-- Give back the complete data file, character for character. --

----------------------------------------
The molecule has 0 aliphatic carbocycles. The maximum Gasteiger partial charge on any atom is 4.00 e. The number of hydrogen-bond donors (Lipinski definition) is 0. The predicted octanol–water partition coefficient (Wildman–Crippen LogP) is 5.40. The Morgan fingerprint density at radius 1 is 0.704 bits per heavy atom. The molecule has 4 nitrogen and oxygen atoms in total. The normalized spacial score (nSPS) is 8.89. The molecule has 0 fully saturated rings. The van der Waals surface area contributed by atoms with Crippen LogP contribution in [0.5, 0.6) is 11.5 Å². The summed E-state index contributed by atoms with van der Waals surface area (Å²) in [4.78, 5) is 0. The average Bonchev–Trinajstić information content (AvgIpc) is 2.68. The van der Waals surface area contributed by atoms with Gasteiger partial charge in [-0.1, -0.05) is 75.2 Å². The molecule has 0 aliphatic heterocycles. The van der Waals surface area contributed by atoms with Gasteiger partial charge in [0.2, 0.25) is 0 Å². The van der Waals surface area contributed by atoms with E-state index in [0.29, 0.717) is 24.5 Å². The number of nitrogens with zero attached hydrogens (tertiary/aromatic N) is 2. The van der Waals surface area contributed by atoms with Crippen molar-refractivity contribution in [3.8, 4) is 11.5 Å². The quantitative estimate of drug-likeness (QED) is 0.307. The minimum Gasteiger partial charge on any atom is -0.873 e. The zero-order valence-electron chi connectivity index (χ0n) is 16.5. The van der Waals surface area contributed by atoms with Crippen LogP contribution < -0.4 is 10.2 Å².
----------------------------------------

The molecule has 0 aliphatic carbocycles. The maximum Gasteiger partial charge on any atom is 4.00 e. The number of hydrogen-bond donors (Lipinski definition) is 0. The predicted octanol–water partition coefficient (Wildman–Crippen LogP) is 5.40. The Morgan fingerprint density at radius 1 is 0.704 bits per heavy atom. The molecule has 4 nitrogen and oxygen atoms in total. The normalized spacial score (nSPS) is 8.89. The molecule has 0 fully saturated rings. The van der Waals surface area contributed by atoms with Crippen LogP contribution in [0.5, 0.6) is 11.5 Å². The summed E-state index contributed by atoms with van der Waals surface area (Å²) in [4.78, 5) is 0. The average Bonchev–Trinajstić information content (AvgIpc) is 2.68. The van der Waals surface area contributed by atoms with Gasteiger partial charge in [-0.1, -0.05) is 75.2 Å². The molecule has 0 aliphatic heterocycles. The van der Waals surface area contributed by atoms with Gasteiger partial charge in [0.2, 0.25) is 0 Å². The van der Waals surface area contributed by atoms with E-state index in [0.29, 0.717) is 24.5 Å². The number of nitrogens with zero attached hydrogens (tertiary/aromatic N) is 2. The van der Waals surface area contributed by atoms with Crippen molar-refractivity contribution in [3.8, 4) is 11.5 Å². The quantitative estimate of drug-likeness (QED) is 0.307. The minimum Gasteiger partial charge on any atom is -0.873 e. The zero-order valence-electron chi connectivity index (χ0n) is 16.5. The van der Waals surface area contributed by atoms with Crippen LogP contribution < -0.4 is 10.2 Å².